I don’t know what the future of cybersecurity consulting will be, but I have some thoughts.

Back in the late 1900s, cybersecurity wasn’t really a thing. To the extent that it was, it was owned by a very small group who were both techy and a little naughty in the νοῦς, as they say. A typical cybersecurity engagement involved rocking up to a customer, him giving you a cable, and you going at it for love and money, getting pwns every which way before lunch. It was the proverbial Wild West.

This didn’t last for ever, and pretty soon big money began to realize it just needed to get IT and web devs on board with doing things in such a way that their business couldn’t be rm -rfed by a single SQL injection. They started to VLAN and firewall not out of operational duty only but also out of security-defensive concerns. PHP discouraged the mysql_ functions. Operating systems, too, encouraged less blasé attitudes. Cybersecurity was becoming mainstream, but not less fun.

The next evolution coincided with a shift to more mature development patterns. Infrastructure deployments were moving to the ‘cloud’, and code was being built on for-purpose machines with well-defined and auditable build and deployment pipelines. This didn’t inherently include any change in security practice from the get-go, but it pretty quickly became clear that the code quality checking tools could easily be altered to verify not only the form-quality but also the security-quality of the commits. Thence DevSecOps, with its container scanning and developer-located security regimen, dropped onto stage. No longer would lazy bad code be accepted.1

And thus we arrive at the present state of the cybersecurity industry. The trailblazers who understood the proper use of these new digital technologies had largely done the work of exposing the risks of misuse, both as bug classes and instances. The natural progression of things is such that practices and protections would be developed to guard against these badthings happening in the first place—indeed, before the code has left the developer’s machine, if possible. At the same time, copycats could easily attempt to imitate the brilliance of the pioneers at much less cost (it is easier to learn Newton’s laws than be Newton).

This migration of security from an ugly overhead pre-deployment to something approaching secure-by-design is a huge credit to the cyber geeks of yesteryear, and is also the cause of their protégés’ present woes. It no longer makes the most sense to do your development and deployment and then have it reviewed by costly security professionals the way it once did. The specialist knowledge applied in those assessments has been discovered and shared, and is now the property of the developers too. Why wouldn’t they want to bake that knowledge into their products from the get-go?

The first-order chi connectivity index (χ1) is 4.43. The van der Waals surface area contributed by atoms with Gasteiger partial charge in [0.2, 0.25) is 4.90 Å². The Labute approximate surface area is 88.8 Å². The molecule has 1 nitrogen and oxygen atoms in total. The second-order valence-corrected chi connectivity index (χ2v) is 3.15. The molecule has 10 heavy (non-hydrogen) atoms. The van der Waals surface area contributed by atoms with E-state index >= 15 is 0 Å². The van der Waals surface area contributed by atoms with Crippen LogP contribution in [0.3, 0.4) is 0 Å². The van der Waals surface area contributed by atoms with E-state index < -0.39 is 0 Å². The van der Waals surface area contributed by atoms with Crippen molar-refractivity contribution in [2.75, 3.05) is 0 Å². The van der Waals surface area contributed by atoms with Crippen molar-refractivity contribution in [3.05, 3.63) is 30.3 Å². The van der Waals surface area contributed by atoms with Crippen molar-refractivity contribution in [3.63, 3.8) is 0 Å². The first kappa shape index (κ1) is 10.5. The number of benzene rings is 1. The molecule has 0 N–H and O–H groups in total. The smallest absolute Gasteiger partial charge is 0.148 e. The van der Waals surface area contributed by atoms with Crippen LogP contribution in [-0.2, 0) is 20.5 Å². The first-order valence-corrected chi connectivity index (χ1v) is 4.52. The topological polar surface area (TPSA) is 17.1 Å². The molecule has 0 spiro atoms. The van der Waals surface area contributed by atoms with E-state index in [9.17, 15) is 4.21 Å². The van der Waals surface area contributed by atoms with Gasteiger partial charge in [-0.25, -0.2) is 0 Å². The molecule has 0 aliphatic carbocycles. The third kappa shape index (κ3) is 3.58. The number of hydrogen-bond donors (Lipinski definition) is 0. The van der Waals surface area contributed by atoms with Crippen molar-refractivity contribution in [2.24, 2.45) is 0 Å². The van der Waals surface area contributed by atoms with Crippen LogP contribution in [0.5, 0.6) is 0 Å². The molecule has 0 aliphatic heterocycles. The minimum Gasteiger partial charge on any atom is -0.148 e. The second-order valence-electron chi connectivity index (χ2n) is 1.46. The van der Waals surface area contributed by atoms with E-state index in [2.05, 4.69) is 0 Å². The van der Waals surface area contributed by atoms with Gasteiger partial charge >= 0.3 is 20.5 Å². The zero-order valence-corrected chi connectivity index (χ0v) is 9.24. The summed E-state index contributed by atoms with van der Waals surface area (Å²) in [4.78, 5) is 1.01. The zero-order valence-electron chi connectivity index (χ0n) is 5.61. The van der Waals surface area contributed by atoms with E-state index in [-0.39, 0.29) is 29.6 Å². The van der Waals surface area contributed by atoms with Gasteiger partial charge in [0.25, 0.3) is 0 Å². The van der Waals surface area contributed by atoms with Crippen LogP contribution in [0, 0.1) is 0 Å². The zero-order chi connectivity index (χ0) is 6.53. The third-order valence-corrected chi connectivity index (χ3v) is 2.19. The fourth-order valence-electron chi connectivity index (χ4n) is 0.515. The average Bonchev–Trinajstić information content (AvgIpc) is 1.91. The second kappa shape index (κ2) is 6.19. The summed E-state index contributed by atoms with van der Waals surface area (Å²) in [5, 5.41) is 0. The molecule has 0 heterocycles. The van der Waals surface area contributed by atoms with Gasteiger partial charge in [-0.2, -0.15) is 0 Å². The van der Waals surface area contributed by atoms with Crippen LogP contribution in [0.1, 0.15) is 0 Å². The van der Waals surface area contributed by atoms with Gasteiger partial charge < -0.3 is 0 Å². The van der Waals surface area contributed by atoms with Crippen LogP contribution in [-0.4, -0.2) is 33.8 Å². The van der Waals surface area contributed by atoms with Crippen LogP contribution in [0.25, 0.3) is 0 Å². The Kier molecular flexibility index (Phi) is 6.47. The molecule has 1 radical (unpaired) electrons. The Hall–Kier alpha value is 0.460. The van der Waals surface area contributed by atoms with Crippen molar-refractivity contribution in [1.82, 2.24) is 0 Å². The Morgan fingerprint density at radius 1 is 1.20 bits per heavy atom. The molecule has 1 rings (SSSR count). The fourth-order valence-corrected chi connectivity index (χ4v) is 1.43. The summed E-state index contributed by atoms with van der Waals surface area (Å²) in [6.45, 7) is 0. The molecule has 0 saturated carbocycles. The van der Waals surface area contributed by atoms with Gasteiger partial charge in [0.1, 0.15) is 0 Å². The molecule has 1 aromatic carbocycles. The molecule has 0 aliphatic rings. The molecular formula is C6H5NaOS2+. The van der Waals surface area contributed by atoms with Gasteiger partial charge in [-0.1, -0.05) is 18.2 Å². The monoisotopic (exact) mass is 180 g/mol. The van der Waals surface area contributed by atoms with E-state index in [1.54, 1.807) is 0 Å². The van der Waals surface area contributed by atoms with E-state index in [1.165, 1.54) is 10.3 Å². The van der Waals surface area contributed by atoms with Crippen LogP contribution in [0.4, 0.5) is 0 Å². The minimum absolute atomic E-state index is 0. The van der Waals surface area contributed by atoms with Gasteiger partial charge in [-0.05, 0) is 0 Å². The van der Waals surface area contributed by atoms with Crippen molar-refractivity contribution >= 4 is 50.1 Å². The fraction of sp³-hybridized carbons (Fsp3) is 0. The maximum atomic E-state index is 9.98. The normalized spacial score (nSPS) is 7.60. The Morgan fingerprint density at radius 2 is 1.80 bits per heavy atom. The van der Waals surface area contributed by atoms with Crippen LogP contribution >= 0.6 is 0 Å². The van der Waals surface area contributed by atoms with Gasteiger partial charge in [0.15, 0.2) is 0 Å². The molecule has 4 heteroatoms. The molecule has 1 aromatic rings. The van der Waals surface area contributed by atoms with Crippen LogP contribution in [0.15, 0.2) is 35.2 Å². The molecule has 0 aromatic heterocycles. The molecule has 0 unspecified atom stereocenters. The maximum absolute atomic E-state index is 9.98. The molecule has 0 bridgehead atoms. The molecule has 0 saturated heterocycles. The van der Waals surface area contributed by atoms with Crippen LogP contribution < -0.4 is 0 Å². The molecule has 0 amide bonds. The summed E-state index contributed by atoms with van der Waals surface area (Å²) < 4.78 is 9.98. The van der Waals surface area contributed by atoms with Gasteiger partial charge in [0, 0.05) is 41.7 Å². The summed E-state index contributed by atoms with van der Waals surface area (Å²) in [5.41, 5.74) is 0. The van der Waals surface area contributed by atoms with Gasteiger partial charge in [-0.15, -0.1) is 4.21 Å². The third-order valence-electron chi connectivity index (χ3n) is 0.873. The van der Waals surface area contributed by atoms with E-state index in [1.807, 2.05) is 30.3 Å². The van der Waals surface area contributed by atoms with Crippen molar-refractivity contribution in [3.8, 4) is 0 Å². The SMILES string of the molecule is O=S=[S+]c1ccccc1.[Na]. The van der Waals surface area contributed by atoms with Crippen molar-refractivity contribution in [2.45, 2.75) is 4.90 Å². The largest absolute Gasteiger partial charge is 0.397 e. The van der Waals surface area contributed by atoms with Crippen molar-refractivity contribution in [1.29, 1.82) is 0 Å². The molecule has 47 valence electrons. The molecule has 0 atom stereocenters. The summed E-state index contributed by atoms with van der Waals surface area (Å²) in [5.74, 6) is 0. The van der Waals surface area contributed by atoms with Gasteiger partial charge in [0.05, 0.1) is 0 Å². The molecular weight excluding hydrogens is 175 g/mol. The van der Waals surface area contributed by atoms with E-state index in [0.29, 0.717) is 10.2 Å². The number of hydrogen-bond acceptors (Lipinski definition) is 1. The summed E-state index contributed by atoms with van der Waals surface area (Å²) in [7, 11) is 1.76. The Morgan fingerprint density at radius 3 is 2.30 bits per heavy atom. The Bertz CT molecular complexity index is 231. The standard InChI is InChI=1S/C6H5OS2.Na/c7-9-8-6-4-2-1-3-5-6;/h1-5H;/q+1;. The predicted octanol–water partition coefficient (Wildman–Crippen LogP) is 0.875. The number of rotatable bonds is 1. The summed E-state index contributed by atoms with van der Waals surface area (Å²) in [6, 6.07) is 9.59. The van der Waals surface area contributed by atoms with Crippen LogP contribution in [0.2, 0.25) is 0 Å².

Obviously they would, and they should.

For cybersecs, all of this means that a shift in approach is required. Run-of-the-mill web app assessments are basically grunt-work now. They don’t even make sense from a practitioner’s perspective: not only are they basically boring, but it is no longer necessary only to discuss the flaws in a finished product, because the product owners, for the most part, have a greater (security-)technical understanding and can be spoken to directly rather than indirectly through the flaws in their output. Even more so with API assessments: these can much more robustly be undertaken by scripts than humans, and should be—in the devops pipeline.

It is possible to have a guard at the door of every house; it’s better to have locks. ‘Specialists’ used to pump petrol. Sharp rocks are rounded. It’s nature’s way.

The value into the future (AI excepted) seems to me to be found in being embedded within organisations, driving not only the process but also the people in their habits and practices to ensure a secure outcome from the outset.

That will require a different set of skills:

  • It will be more people-focussed and personable, requiring actual ability to communicate with humans—we all know this is a common deficit in cybersecurity nerds
  • It will require a greater level of organisation and clarity of output
  • It will require greater team play—security consulting has long been largely an individualistic affair
  • It ought to command higher pricing vis-à-vis the old style grunt-work (which it will eventually largely replace)
  • It will reduce the need for those with the current typical cybersec professional’s skillset

Overall, this process is nothing more than efficiency driving towards sunrise. The impact that an individual consultant can have in a this forward-thinking role is massively greater than by pushing out twenty routine 4+1s. It has already been happening for a number of years with great success, and I can’t see anything preventing it from predominating.2

If you aren’t up to it, be a researcher, or downgrade to development.

Finally, if you’re heavily invested in cybersecurity outfits, you may want to consider these points more carefully.

  1. Indeed, the more forward-looking organizations had already implemented this kind of ring-fencing of the communal code repos. Many moons ago, like, 3.6 era, I made a Firefox plugin which was rejected due to a single (and quite safe, might I add) use of innerHTML↩︎

  2. For smaller businesses, there will remain a role for occasional visits to configure and check DevSecOps pipelines, but this is essentially the same role time-limited. ↩︎